What And How We Race
Despite being named Molesey Scalextric Club, we race 1:32 scale slot cars from many other popular manufacturers too. In fact, these days we focus more toward the race oriented brands such as NSR, Slot.it, Sideways and Scaleauto, primarily because these cars are usually built to finer tolerances and with better quality components than, say, a Scalextric car, and as a consequence provide a much more level playing field for enjoyable racing.
Our race classes
Our 2023 race classes are:
- Formula 1 – NSR and Scaleauto
- Sideways Group 5
- Sideways GT3
- Super GT
- Club Cars – RevoSlot Toyota Supra
All except our Club Cars class are for cars provided and maintained by their owners. Our Club Cars class is a fleet of cars provided and maintained by the club.
Each year in November the club holds its AGM during which classes for the following year are agreed. Club members review the existing classes and vote upon which they wish to continue and which, if any, they wish to make changes to or replace. Sometimes we’ll bring back a class that has been raced before, occasionally we’ll start a new class if a particularly exciting new range of cars has hit the shops. We do, though, try hard to keep the cost of participation as low as possible, so entirely new classes are only introduced sparingly.
Our current classes
NSR and Scaleauto generic single-seaters in the style of F1 cars raced between 1986 and 1997. Teams included:
- Leyton House
Sideways Group 5
Spectacular extensively modified production-based cars which raced between 1976 and 1982. The FIA’s Group 5 ‘Special Production Cars’ rules restricted the width of the car and required only the bonnet, roof, doors and boot lid to retain their original shape, so cars were built with standard body widths but wide wheel arch extensions.
- BMW 320
- BMW M1 Sauber
- BMW M1 Schnitzer
- Ferrari 512 BB LM
- Ford Capri Mk III
- Ford Escort Mk II
- Ford Mustang
- Lancia Beta Montecarlo
- Lancia Stratos
- Nissan Skyline
- Porsche 935 K2
- Porsche 935/77A
- Porsche 935/78
- Porsche 935/78-81
- Toyota Celica LB Turbo
Racing versions of modern GT road cars.
- Aston Martin Vantage
- Bentley Continental
- BMW M4
- BMW M6
- Ford GT
- Lamborghini Huracán
- Lexus RC F
- McLaren 720S
A class for any 1:32 scale hard-bodied closed-wheel Sports/GT/Group-C/LMP-type slot car that is or has been commercially available in the UK.
3D-printed chassis are allowed and motors, wheels, tyres and other parts are almost free choice except for restrictions to motor rpm and wheel diameters.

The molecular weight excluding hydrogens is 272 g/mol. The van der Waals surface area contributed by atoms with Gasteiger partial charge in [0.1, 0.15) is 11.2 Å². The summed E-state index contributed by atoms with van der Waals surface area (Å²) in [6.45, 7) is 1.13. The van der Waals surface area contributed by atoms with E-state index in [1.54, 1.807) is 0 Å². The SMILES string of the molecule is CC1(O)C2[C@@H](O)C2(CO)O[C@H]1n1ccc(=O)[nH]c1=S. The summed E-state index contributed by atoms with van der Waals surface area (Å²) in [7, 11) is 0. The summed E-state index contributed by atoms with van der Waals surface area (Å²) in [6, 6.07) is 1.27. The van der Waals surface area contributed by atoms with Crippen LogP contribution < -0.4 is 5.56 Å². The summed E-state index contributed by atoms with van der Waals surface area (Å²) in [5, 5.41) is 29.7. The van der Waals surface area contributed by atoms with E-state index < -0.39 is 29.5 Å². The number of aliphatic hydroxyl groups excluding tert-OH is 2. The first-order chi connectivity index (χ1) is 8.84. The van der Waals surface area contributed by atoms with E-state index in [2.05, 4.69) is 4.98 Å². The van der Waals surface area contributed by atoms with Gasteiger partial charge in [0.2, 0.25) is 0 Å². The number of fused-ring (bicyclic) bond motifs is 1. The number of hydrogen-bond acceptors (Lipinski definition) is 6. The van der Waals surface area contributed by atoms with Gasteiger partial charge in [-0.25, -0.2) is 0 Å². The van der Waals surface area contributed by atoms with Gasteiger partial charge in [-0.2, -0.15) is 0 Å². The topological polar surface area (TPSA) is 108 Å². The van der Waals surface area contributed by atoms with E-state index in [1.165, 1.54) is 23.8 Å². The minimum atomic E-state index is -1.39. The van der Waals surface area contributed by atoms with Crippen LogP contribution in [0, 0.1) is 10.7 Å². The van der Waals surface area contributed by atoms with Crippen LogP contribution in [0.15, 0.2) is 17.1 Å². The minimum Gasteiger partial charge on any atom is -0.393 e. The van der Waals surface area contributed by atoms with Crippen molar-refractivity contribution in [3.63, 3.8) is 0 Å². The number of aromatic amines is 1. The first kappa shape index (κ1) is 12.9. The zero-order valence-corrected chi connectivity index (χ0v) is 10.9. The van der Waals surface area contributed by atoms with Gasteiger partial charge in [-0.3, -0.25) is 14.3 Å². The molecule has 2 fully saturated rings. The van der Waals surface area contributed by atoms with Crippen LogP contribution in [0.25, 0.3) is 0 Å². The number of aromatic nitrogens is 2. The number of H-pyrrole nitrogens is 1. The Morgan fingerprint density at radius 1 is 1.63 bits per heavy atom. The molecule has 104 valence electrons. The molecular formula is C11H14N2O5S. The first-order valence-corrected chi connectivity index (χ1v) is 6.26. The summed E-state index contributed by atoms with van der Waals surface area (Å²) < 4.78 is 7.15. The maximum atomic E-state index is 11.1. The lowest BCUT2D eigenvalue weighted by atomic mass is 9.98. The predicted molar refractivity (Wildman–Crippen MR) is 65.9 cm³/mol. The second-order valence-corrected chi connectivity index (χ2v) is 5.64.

RevoSlot Toyota Supra GT2
Our simplest class and the perfect introduction for novices and those new to racing at a club. We provide the cars and controllers, all you need to do is turn up and drive. It doesn’t get easier than that!
Each of the six lanes has a car and controller assigned to it which stay with that lane throughout the event. Every driver competes in six heats, driving in each lane once, so the only variable is the driver.
Our cars for 2023 are RevoSlot Toyota Supras and our controllers are TruSpeed’s BP II model, a simple-to-use electronic controller with user-adjustable brake and sensitivity controls.
If you’ve ever wondered about visiting a club, but have worried that you won’t have the right equipment or knowledge to be able to take part, worry no longer. We’ve done everything but the driving for you!
Our race formats
Our club-night races are usually run to one of two formats: a lap-based race where drivers cover a fixed number of laps, or a time-based race where drivers race for a fixed amount of time.
Drivers are divided into two groups, one of which races while the other marshals. Where possible, drivers are placed in a group with others of similar speed. This way everyone, regardless of ability, has the opportunity to enjoy close racing.
Our lap-based format sees each driver racing six heats, one heat in each lane. Heats are usually 15 laps, but occasionally this varies. The race result is determined by the total time each driver takes to complete all of his heats; quickest time wins.
Our time-based format sees each driver racing six heats, one heat in each lane. Heats are usually of between two and five minutes duration. The race result is determined by the total distance each driver covers over all six heats; greatest distance wins.
There are no bonuses for winning a heat, and no dropped scores, so even if you win one or more heats it’s no guarantee that you’ll win the race overall. A particularly bad performance in one heat can quickly drop you down the leaderboard, so consistency is key.
To help marshals re-slot crashed cars as quickly as possible, coloured adhesive ‘lane tape’ matching the colour of the car’s lane is stuck on a prominent part of the car’s bodywork; you can see it on the cars in the photo at the top of this page. To the purist this rather spoils the look of the car, but no better solution has been found by any club, anywhere, so that’s what we use!